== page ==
England could see in the New Year with a lockdown as the mutant coronavirus strain ravages the nation.
Chief Scientific Advisor Sir Patrick Vallance warned that measures would "need to be increased" in areas outside Tier 4 – hinting at what would be in effect a third national lockdown.
His comments come amid spiralling case numbers being blamed on a new strain of Covid-19 which is thought to be up to 70% more infectious.
The Government’s Chief Medical Officer, Chris Witty, has already warned that the number of patients in hospital is on course to match April’s peak by December 31.
Professor Witty warned the numbers will continue increasing in January, reports the Daily Mail.
And while Boris stopped short of suggesting a third lockdown, he did concede that significant restrictions would be in place for months to come.
The PM insisted that we would be in a "very different world" by Easter.
A mutated strain of coronavirus thought to have first emerged in Kent is currently causing chaos.
European countries appear to be cutting ties with the UK as border closures come into play to avoid it spreading.
Police rule out knocking on doors to break up illegal Christmas gatherings
Meanwhile, Sir Patrick warned that the variant is "more transmissible", adding: "We’ve got to make sure we’ve got the right level of restrictions in place."
The expert said the virus was "everywhere" sparking warnings that more of the country could see their tiers changed.
A third of England is currently living in the newly-created Tier Four, which is close to a full lockdown as Brits are warned to stay-at-home, The Sun reported.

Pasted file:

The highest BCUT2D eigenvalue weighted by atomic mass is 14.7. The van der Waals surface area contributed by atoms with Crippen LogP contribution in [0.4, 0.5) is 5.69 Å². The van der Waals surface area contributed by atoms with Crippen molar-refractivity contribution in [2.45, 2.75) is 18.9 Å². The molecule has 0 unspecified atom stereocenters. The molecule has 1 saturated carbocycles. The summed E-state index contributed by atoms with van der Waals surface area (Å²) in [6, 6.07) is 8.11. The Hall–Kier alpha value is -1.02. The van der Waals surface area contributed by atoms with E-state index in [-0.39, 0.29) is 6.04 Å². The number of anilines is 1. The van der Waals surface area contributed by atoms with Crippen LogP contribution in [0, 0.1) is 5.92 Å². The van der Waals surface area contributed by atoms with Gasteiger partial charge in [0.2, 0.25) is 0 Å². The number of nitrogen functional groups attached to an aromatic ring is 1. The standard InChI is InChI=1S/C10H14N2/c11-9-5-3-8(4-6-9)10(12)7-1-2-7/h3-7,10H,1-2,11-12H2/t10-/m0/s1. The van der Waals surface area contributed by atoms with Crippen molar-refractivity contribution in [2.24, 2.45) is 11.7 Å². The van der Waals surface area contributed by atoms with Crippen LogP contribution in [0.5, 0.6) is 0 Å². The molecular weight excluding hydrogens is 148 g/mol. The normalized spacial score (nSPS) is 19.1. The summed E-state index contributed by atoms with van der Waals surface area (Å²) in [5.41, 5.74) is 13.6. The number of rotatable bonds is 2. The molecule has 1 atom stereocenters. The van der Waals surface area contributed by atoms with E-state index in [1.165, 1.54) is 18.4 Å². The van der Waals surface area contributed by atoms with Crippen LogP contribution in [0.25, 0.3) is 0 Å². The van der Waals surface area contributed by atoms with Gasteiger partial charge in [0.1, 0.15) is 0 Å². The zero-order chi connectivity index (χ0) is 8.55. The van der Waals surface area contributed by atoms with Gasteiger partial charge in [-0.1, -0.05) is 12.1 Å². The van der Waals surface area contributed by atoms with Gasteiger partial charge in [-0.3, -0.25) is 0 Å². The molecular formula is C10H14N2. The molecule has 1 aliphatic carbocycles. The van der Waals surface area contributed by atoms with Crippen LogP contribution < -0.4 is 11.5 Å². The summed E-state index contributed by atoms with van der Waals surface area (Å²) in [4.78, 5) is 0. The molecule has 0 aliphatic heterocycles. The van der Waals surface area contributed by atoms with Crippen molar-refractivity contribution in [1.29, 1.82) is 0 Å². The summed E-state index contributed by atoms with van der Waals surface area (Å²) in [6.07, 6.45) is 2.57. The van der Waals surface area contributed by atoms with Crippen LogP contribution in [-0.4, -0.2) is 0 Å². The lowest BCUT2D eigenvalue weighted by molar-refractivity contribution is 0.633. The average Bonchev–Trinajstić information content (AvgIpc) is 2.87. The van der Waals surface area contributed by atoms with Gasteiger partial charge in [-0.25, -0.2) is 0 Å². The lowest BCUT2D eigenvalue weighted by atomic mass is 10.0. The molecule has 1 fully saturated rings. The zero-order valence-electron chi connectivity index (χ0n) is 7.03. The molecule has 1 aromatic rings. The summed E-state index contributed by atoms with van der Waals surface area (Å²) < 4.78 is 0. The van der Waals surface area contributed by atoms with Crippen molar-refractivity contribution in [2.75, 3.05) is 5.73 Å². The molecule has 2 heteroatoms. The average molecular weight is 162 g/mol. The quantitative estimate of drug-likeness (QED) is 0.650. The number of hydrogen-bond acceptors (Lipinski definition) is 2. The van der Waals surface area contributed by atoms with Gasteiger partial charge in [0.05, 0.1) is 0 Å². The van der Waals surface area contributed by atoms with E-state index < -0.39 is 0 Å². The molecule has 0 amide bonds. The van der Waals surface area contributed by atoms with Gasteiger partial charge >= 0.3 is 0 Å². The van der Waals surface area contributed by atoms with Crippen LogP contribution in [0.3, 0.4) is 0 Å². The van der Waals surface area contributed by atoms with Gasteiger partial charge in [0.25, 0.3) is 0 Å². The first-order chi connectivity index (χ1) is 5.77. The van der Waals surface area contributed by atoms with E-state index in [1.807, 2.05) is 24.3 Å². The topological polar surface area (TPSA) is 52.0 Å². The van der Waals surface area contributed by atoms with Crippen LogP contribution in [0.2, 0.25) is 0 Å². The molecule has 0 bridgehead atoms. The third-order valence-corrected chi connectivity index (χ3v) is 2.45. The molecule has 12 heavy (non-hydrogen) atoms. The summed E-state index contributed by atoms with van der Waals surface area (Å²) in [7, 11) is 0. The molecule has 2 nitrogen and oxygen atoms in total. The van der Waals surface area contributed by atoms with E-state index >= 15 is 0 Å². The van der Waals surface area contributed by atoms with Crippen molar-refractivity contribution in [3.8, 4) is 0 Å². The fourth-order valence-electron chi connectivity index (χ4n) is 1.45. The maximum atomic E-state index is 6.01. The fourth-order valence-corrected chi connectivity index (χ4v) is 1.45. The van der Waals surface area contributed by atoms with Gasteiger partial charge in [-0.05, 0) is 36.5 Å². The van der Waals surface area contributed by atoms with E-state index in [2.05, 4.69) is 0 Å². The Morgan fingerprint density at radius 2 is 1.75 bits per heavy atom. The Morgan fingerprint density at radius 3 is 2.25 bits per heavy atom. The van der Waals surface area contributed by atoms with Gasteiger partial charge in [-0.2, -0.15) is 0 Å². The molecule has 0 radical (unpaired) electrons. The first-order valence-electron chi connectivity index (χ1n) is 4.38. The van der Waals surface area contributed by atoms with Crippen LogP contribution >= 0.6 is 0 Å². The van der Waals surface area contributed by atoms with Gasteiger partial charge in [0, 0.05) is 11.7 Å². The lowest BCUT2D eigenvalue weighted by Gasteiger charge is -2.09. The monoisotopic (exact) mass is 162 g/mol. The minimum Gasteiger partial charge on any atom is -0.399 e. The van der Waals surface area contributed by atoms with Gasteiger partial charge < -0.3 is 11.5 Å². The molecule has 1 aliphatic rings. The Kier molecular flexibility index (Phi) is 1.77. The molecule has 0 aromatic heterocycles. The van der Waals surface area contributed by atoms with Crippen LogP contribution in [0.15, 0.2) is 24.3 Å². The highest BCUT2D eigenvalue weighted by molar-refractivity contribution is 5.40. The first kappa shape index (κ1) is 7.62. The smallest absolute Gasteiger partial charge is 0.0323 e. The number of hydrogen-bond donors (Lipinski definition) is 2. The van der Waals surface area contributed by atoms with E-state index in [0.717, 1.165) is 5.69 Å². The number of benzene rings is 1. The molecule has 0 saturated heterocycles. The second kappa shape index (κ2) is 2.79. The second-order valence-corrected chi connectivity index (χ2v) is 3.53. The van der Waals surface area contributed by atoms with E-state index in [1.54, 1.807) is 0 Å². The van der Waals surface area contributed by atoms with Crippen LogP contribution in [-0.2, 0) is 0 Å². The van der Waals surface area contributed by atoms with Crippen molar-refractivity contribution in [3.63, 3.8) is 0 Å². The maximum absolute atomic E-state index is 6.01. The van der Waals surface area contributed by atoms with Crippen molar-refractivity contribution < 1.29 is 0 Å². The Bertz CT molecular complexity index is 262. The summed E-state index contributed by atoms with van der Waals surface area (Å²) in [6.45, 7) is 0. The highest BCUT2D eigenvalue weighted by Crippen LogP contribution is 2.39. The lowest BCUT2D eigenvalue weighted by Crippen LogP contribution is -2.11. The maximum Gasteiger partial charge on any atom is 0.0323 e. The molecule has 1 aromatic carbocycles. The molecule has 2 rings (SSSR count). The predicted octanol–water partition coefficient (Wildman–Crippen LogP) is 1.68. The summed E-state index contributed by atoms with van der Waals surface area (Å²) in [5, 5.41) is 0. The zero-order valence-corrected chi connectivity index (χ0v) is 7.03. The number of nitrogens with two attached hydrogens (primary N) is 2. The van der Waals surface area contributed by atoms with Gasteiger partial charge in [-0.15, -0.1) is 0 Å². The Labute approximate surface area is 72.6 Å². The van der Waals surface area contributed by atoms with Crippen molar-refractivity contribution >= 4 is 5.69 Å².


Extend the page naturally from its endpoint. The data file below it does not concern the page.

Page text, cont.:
Plans to relax the rules on Christmas Day have been scrapped amid warnings from scientists that the mutation will spread fast.
Citing the infectious new strain, the Prime Minister announced on Saturday afternoon that Christmas could "no longer go ahead as planned".
And Boris has thrown the lives of school kids up in the air by admitting he can’t promise when schools will reopen.
It comes as scientists warned that the new strain might be more easily spread among younger children.
Sir Patrick told the nation last night: "I think it is likely that this will grow in numbers of the variant across the country, and I think it's likely therefore that measures are going to need to be increased in some places, not reduced."
The new strain has previously been called "out of control" by Health Secretary Matt Hancock.
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